There has been one offer and it is take it or leave it." Linton also disclosed that a letter has been sent to Carlos Brito, the CEO of AB InBev, asking him to make Labatt resume talks.
Neither Labatt or NAPE is discussing the details of concessions being sought, though NAPE representative Bert Blundon has previously said that Labatt is seeking changes to insurance and retirement benefits.
Henley also said that the workers have always been under threat of closure, but that the brewery has survived due to a provision in Canada's Agreement on Internal Trade (AIT), wherein Newfoundland "reserves the right to deny beer and beer products of any other Party access to outlets of brewers' agents[.]"
Henley did not offer details about specific concessions being sought, but noted the introduction of two-tier wages for new employees that has been pursued at other plants, and a desire by Labatt to change benefits for existing retirees. He also criticized Labatt for a failure to negotiate. "The reality is three days prior to these workers going on stike, this company settled with Edmonton. ...In Newfoundland, they're saying our first offer is our only offer. ...They're not bargaining."
"[There was] a conference call on Monday with the conciliator [and] someone from Labatt from Montreal. We haven't gotten any response. They keep up with this foolish rhetoric that the union isn't prepared to sit down and negotiate. The reality is the opposite," he said.
Security and alleged surveillance
In addition to the fence Labatt has erected, Henley said that Labatt has also been using other security measures. Henley told rabble.ca that Labatt has hired a private company to monitor and film workers, identifying the company as AFIMAC Security. The company's Canadian branch is headquartered in Milton, Ontario, but its website advertises the availability of services outside North America, and it expanded into South America in August 2012 through its acquisition of Mena International.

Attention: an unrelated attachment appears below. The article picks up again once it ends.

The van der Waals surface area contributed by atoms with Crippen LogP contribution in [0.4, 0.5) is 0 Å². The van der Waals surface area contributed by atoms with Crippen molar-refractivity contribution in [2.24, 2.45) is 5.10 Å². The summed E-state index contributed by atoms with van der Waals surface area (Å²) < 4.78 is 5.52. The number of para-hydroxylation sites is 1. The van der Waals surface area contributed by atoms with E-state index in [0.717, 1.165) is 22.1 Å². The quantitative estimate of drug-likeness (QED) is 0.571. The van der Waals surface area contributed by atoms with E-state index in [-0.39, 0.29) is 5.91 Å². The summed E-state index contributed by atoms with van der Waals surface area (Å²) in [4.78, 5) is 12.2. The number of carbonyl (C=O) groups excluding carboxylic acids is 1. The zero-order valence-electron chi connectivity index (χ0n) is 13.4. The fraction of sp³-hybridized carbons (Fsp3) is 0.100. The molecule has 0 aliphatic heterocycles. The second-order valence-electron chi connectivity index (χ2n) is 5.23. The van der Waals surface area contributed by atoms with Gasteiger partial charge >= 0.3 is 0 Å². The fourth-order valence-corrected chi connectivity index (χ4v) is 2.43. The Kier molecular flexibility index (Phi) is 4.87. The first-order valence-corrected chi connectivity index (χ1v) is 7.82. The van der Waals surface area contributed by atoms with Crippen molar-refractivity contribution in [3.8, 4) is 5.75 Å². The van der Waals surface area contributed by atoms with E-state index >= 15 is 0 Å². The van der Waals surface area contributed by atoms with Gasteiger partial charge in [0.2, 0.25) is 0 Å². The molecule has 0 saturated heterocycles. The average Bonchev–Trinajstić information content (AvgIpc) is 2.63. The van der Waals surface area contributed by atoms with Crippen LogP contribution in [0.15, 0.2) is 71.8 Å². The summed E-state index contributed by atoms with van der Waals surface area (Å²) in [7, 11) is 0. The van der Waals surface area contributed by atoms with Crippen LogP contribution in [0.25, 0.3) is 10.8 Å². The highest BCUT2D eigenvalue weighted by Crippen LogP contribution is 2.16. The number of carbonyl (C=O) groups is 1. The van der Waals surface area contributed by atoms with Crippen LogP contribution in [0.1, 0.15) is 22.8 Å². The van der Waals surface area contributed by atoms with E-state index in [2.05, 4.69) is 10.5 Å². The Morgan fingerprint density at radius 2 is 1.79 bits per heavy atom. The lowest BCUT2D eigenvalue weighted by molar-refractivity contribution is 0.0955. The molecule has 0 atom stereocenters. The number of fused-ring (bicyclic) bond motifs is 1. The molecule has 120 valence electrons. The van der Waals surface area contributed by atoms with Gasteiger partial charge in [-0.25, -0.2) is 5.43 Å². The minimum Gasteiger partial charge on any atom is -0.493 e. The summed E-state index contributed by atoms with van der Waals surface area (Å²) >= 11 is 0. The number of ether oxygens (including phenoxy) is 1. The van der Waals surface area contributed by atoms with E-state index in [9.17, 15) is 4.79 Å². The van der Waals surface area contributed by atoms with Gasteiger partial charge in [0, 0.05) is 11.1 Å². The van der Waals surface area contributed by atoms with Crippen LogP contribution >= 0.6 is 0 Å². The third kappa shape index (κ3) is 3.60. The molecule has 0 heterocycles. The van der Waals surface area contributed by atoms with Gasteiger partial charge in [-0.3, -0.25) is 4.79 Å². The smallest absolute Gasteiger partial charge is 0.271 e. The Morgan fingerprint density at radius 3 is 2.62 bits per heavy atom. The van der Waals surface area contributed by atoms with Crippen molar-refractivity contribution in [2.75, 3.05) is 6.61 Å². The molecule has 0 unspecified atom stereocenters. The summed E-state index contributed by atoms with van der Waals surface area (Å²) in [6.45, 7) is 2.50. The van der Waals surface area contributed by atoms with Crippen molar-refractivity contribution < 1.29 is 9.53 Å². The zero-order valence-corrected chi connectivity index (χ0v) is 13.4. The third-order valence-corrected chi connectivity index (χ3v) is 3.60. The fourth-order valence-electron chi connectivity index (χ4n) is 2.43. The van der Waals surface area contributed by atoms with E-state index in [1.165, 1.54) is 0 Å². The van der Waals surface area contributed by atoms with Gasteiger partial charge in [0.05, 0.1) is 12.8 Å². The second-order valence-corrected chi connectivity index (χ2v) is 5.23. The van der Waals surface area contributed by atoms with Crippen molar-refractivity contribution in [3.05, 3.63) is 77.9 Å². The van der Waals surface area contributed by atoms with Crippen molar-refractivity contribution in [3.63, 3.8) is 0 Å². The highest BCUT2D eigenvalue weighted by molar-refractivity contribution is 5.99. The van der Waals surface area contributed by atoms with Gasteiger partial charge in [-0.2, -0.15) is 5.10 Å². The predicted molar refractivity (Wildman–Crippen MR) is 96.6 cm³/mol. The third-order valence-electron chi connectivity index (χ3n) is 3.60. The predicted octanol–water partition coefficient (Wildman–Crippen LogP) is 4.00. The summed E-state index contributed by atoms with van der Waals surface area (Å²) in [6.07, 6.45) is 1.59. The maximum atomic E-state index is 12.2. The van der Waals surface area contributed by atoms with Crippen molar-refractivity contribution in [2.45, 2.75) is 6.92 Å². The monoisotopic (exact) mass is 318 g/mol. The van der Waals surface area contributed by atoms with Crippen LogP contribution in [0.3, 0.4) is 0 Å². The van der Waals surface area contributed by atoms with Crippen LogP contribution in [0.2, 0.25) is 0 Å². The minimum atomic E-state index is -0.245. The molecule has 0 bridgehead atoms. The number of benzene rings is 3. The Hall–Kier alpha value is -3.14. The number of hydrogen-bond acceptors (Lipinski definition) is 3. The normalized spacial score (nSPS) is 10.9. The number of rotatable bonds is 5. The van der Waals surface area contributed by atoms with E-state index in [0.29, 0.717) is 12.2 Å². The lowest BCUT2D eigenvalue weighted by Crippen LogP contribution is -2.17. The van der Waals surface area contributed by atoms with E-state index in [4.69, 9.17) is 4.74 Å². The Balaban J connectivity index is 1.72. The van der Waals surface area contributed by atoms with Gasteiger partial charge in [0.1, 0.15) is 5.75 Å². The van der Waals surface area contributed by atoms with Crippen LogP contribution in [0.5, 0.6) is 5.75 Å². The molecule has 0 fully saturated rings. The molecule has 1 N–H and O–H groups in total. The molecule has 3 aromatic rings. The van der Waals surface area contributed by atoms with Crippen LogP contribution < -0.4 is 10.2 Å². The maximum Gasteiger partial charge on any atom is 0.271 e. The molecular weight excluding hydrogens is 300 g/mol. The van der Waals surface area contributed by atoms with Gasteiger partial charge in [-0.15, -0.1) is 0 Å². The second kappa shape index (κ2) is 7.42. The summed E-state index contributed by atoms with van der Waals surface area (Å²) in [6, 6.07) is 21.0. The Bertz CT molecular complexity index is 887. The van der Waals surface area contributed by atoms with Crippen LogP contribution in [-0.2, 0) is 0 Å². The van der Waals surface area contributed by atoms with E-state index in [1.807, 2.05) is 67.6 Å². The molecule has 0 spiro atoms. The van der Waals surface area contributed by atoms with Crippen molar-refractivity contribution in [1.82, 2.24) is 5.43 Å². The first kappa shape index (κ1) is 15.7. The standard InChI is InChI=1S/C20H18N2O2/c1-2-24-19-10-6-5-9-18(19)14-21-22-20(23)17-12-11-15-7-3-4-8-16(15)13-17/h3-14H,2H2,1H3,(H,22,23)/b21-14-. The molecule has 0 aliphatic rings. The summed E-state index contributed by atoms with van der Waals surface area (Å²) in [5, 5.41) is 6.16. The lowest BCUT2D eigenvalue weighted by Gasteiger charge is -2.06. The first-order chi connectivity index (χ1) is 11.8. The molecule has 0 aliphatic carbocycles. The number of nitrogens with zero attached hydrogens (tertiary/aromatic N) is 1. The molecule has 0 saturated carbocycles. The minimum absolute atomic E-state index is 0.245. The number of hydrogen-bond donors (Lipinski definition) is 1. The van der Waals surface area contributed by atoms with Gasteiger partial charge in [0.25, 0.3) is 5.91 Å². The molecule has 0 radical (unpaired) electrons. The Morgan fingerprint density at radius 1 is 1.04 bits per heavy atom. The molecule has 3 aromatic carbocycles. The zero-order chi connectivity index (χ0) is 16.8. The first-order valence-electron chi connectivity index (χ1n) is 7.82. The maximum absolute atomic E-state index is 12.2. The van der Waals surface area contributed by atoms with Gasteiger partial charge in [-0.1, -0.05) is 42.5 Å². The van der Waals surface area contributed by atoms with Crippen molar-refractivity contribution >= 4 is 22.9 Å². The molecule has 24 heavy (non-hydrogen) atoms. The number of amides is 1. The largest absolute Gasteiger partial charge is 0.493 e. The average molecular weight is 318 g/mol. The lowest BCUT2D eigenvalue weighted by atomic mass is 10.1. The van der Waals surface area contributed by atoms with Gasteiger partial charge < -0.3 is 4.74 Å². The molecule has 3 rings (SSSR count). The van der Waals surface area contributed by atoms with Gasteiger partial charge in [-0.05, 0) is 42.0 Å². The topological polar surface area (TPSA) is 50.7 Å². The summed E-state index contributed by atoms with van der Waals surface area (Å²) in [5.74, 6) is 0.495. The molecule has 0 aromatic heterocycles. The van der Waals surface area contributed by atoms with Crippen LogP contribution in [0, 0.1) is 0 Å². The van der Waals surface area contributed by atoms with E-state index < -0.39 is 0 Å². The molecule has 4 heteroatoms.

"They're following our members around the city. Trying to provoke argument, continuously. Trying to goad our members into violating the court injunction," Henley said. "They spend all their time, two people in a van ... Consistently in their faces, filming them. The police come and talk to workers, they'll try to get the names of the workers and even the police officers. But it's all from the perspective of intimidation. They won't use that video for anything."
A call to AFIMAC Canada has not yet been returned, though an AFIMAC staff person said she was not able to confirm outright whether Labatt had hired the company.
Strikebreakers and the law
The use of strikebreakers, or persons who work despite a strike, has a long and controversial history. The notorious Mohawk Valley formula, for instance, outlines tactics to guide strikebreaking, including purposeful discrediting of union leaders, barricading site properties, and the heavy use of police and outside security to demoralize workers. The formula is thought to have been written by the head of Remington Rand during its strike in the late 1930s, but its authenticity and authorship is disputed.
The use of temporary replacement workers has been banned in Quebec since 1978 and in British Columbia since 1993. Anti-scab legislation was also in place in Ontario during much of the Rae government, but was abolished in 1996. Legislation banning replacement workers remains part of the platform of Newfoundland's New Democratic Party.
Despite the security measures, Chris Henley said that morale is high and has improved since the boycott, while workers have been passing out campaign flyers at intersections and events in St. John's. The campaign asks that consumers in Newfoundland and Labrador boycott Labatt Blue, Labatt Lite, Blue Star, Alexander Keith's, Budweiser, Stella Artois and several other brands.
Please help us with NUPGE email campaign by using the following link.
Members of a proposed bargaining unit covering some 400 workers at a Coca-Cola Co. bottling plant in Fort Worth, Texas, voted against representation by the International Brotherhood of Teamsters, the National Labor Relations Board has announced.
In an NLRB-supervised election conducted Sept. 19, a bargaining unit of all production workers, voted 215-191 against representation by IBT, an NLRB representative told BNA Sept. 20. The election has not yet been certified by NLRB.